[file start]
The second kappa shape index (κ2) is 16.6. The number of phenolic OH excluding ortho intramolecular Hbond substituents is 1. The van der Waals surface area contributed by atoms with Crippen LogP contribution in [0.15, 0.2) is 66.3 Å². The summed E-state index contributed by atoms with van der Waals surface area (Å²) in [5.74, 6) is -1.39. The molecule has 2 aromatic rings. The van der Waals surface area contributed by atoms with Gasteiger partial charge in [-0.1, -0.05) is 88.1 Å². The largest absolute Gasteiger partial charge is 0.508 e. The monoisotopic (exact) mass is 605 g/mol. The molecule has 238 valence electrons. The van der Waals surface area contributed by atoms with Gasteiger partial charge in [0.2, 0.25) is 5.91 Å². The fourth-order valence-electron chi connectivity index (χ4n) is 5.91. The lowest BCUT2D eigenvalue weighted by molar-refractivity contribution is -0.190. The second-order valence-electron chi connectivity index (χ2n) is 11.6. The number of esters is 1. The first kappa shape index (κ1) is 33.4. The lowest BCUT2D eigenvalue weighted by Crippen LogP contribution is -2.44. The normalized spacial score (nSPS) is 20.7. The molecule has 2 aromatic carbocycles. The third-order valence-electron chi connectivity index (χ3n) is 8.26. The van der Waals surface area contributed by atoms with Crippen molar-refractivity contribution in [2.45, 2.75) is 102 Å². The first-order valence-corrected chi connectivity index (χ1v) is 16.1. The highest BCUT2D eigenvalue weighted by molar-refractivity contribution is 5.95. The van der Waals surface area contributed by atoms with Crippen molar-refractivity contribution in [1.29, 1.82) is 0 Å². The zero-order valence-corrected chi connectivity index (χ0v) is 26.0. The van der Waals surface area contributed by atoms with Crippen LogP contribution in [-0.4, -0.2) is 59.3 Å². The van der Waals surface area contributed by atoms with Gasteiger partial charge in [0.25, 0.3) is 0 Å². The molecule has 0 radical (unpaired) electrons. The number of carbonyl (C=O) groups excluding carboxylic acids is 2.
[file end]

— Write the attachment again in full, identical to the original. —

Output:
The second kappa shape index (κ2) is 16.6. The number of phenolic OH excluding ortho intramolecular Hbond substituents is 1. The van der Waals surface area contributed by atoms with Crippen LogP contribution in [0.15, 0.2) is 66.3 Å². The summed E-state index contributed by atoms with van der Waals surface area (Å²) in [5.74, 6) is -1.39. The molecule has 2 aromatic rings. The van der Waals surface area contributed by atoms with Gasteiger partial charge in [-0.1, -0.05) is 88.1 Å². The largest absolute Gasteiger partial charge is 0.508 e. The monoisotopic (exact) mass is 605 g/mol. The molecule has 238 valence electrons. The van der Waals surface area contributed by atoms with Gasteiger partial charge in [0.2, 0.25) is 5.91 Å². The fourth-order valence-electron chi connectivity index (χ4n) is 5.91. The lowest BCUT2D eigenvalue weighted by molar-refractivity contribution is -0.190. The second-order valence-electron chi connectivity index (χ2n) is 11.6. The number of esters is 1. The first kappa shape index (κ1) is 33.4. The lowest BCUT2D eigenvalue weighted by Crippen LogP contribution is -2.44. The normalized spacial score (nSPS) is 20.7. The molecule has 2 aromatic carbocycles. The third-order valence-electron chi connectivity index (χ3n) is 8.26. The van der Waals surface area contributed by atoms with Crippen molar-refractivity contribution in [2.45, 2.75) is 102 Å². The first-order valence-corrected chi connectivity index (χ1v) is 16.1. The highest BCUT2D eigenvalue weighted by molar-refractivity contribution is 5.95. The van der Waals surface area contributed by atoms with Crippen molar-refractivity contribution in [1.29, 1.82) is 0 Å². The zero-order valence-corrected chi connectivity index (χ0v) is 26.0. The van der Waals surface area contributed by atoms with Crippen LogP contribution in [-0.4, -0.2) is 59.3 Å². The van der Waals surface area contributed by atoms with Gasteiger partial charge in [0.25, 0.3) is 0 Å². The molecule has 0 radical (unpaired) electrons. The number of carbonyl (C=O) groups excluding carboxylic acids is 2.